Glue eye piece box and support box to the camera body.




Glue eye piece oval to back of eye piece box. Here, too, the bottom edges are aligned and the oval is centered vertically on the eye piece.



Adhere camera body to card

Position camera body as shown, with camera back at the center fold of the card.

Spread glue on the camera back, on the parts shown in yellow.


Close the card, weight it and allow to dry briefly.

Flip card over and open it.

With all the creases folded properly, the camera body will collapse flat and the camera bottom will be at the center fold of the base card.


Spread glue on the camera bottom and close the card. Put a book on it and let it dry.

When you open the card it will look like this.



Adhere the camera front to the camera body

Valley fold the camera front on the center, horizontal, faint grey line. Mountain fold the other two horizontal grey lines (about 1/4" from the top and bottom of the camera front.)

Glue the camera front to the camera body, into the valley fold above the picture slot.


Wrap the top and bottom edges of the camera front around the creases of the camera body and adhere.


Slide the picture into the picture slot. Hold it in place and open and close the card, checking to make sure the picture doesn't fall out of the slot. If it does, push it into the slot a little further back. Once you are satisfied with the placement, adhere the picture to the card with a little spot or glue or a glue
dot, just on the bottom right-hand corner.




Extreme Cards and Papercrafting: pop up cards, movable and mechanical cards, digital crafts and unusual papercrafts.

Jul 25, 2012

Polaroid Camera Pop Up Birthday Card








A polaroid camera pop up card that was on Photojojo a couple years ago has been making the rounds recently. It's pretty cool, but it's just a picture of a camera glued to the front of a simple box.

I went a step further and made it more of a camera model, although I admit it still has no sides!
A fun Happy Birthday card for those of us who are on the "vintage" side.

Tutorial is up!
(And free cutting file templates)



Also available: a Valentine's Day version using these graphics.



Extreme Cards and Papercrafting: pop up cards, movable and mechanical cards, digital crafts and unusual papercrafts.

Oct 4, 2010

Cupcake Cake Pop Up Card

cupcake pop up card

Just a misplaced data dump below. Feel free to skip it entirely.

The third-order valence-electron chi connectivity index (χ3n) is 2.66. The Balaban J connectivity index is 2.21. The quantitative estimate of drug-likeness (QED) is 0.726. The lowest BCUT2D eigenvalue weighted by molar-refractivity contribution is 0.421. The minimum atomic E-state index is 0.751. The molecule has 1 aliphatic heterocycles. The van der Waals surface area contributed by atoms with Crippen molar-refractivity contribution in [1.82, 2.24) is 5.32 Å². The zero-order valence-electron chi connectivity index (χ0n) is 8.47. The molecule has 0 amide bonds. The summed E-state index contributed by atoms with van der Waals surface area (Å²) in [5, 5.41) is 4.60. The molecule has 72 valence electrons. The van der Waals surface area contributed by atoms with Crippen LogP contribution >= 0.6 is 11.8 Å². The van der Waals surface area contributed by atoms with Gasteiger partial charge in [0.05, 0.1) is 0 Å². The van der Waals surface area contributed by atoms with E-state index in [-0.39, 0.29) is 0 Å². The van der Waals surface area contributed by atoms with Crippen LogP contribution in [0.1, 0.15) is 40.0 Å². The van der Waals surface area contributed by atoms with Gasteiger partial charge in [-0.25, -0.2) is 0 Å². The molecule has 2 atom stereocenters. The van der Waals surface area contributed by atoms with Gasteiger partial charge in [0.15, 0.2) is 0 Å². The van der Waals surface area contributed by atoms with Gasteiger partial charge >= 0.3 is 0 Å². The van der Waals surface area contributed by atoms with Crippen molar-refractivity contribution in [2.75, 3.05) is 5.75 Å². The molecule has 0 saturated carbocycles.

This cupcake cake birthday pop up card is constructed on an origamic architecture base of square steps. (By the way, a cupcake cake is a "cake" made from a pile or group of cupcakes. Some people really hate them!)

You can see the similarity of the base to that of a card I made previously, the retro toy shop card.

toy shop pop up card

How to make a cupcake cake pop up card


Cutting file templates:
Download cupcake base card template: PDF, SVG, Studio, DXF.

Click here for tutorial for using my files in Cricut Design Space.

For this particular file in Cricut Design Space:  set all horizontal lines to score, set the yellow rectangle to no cut--it is a guide for placing the cut on the 8.5" x 11" page.
cupcake cake base card

Cut and score by hand or machine. Black lines are cut lines. Red lines are score lines.

Pop the steps forward. Work one tier at a time, starting at either the top or bottom. Use one finger on the back of the card to push a step forward, creasing the score lines as you push. Keep pushing, creasing, and easing the steps into position. Eventually you will be able to collapse the whole tier forward and crease the score lines well.

cupcake pop up card

Glue cupcakes to the front of each block.

For the cupcakes I used a free template from Melanie of MeFlick Cricut and More. Resize the cupcakes to fit on the blocks, which are .75" square. I made mine a little wider than the block, and tall enough for the cake part to be just above the top of the block. (This keeps the cake top from bumping into the adjacent block.)

The base card is brown. I backed it with a flowered paper which you can see peeking through behind the cupcakes.

cupcake pop up card

cupcake pop up card

cupcake pop up card

Yes, it folds flat!

Belen used PostalPix for her card.




This one was sent to me by Carolyn. Here's what she says about this card: It is for my Dad's 85th birthday (and, yes, there are 85 candles). The candle stamp is from a Stampabilities set and also includes a cupcake exactly the right size to use. I am going to make another card with candles for a friend's 76th birthday with a "76 Trombone" theme. I also have die that will cut a "present" exactly the right size too. I think that will be for my Mother.

cupcake cake

This one is by Donna.




Here's Shelley's with Hanukkah candles and her SCUT file.

Hanukkah candles pop up card